The Telegraph
Since 1st March, 1999
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Tehran sings, sends nuclear boss to Delhi

New Delhi, Feb. 22: Hours after Tehran admitted today that it bought nuclear components from the black market, it emerged that the head of Iran’s Supreme National Security Council is arriving in Delhi on Wednesday.

The timing of the expected touchdown in India has fuelled speculation that Hassan Rohani is on a mission to lobby India for help to cushion a possible indictment by the UN nuclear watchdog.

The International Atomic Energy Agency’s 35-member board — of which India is a part — will meet in Vienna in the middle of March to take a final view on Iran. In the worst-case scenario, the board could refer the matter to the UN Security Council for punitive action, which can lead to fresh sanctions on Iran.

Rohani yesterday flew to Vienna for a closed-door meeting with the IAEA’s chief Mohammad El Baradei ahead of the release later this week of an interim report on inspections in Iran.

Reuters quoted western diplomats in Vienna as saying that the report would describe Iran’s failure to declare sensitive nuclear technology to the agency in an October declaration of its nuclear programme that Tehran said was true and complete.

Pakistani nuclear scientist A.Q. Khan has revealed he leaked nuclear technology to Iran, Libya and North Korea, lifting the lid on global trafficking in knowhow that could be used to make atomic bombs.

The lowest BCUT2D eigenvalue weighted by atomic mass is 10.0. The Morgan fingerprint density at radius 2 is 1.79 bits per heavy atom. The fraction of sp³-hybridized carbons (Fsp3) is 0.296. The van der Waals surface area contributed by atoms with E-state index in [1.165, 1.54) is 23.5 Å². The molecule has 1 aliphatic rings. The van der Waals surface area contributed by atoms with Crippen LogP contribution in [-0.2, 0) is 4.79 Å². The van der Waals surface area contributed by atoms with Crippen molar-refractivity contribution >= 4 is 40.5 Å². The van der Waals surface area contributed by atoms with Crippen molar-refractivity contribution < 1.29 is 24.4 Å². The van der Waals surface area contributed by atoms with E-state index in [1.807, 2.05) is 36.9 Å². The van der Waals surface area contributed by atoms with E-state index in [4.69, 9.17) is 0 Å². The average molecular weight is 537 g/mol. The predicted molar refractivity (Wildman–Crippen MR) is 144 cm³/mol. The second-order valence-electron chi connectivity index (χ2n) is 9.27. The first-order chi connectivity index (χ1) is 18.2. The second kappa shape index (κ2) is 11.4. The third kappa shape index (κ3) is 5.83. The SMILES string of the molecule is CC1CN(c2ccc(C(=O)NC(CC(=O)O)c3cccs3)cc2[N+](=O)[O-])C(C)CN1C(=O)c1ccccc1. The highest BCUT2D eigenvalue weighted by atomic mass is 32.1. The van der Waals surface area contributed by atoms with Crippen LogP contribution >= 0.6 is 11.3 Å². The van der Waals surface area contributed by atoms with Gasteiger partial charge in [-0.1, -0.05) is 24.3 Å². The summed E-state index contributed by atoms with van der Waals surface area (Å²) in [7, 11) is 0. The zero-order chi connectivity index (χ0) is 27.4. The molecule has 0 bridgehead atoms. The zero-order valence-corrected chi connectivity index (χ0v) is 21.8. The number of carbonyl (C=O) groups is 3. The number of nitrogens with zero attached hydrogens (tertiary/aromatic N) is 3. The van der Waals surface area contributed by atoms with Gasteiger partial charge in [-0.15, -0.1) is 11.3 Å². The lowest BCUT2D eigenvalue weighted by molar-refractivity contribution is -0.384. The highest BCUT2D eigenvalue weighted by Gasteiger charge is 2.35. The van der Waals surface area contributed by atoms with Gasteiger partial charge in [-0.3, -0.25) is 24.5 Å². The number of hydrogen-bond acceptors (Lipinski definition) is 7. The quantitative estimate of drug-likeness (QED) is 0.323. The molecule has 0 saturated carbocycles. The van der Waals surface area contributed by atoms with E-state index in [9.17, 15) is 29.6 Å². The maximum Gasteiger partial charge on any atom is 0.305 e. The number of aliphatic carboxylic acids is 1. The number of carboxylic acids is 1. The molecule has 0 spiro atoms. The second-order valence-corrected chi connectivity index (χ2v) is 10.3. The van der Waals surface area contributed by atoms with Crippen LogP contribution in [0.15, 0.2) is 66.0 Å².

Unlike the other two countries, Iran insists its nuclear programme is entirely peaceful.

The focus shifted to Iran today when its foreign ministry spokesman Hamid Reza Asefi told reporters in Tehran: “We have bought some things from some dealers but we don’t know what the source was or what country they came from…. It happens that some of those (dealers) were from some sub-continent countries.”

Malaysian police said on Friday that Khan had sold Iran $3 million in centrifuge parts to Iran in the mid-1990s.

Western diplomats in Vienna say Iran has given the IAEA the names of five middlemen and about half a dozen Pakistani scientists who helped Tehran acquire nuclear technology.

Diplomats also say the IAEA has found parts usable in advanced “P2” centrifuges to produce enriched uranium in Iran.

Iran admitted late last year to an 18-year cover-up of sensitive nuclear research and signed up to snap inspections of its nuclear facilities.

Rohani was Iran’s point man who brokered the deal between Tehran and European leaders last year when the country agreed to give up its potentially weapons-related nuclear programme and sign the additional protocol of the Nuclear Non-Proliferation Treaty, opening itself up for sudden and extensive inspection by the IAEA.

But recent reports suggested that Iran could still be pursuing clandestine nuclear research.

Scheduled to arrive in Delhi on Wednesday evening, Rohani is expected to hold talks with his Indian counterpart, Brajesh Mishra, the next day. He is also likely to call on Prime Minister Atal Bihari Vajpayee and meet foreign minister Yashwant Sinha before leaving on Friday.

Officially, the meetings will be counted as part of the two-level strategic dialogue — between national security advisers and at the level of foreign secretaries — the two countries have been having for the past few years.

Several issues will be discussed but the focus, however, is likely to be on nuclear proliferation. India has adopted a muted stand after the Khan scandal broke.

Unwilling to turn it into yet another India-Pakistan dispute, Delhi has called for an urgent international debate for strengthening existing measures to check future proliferation.

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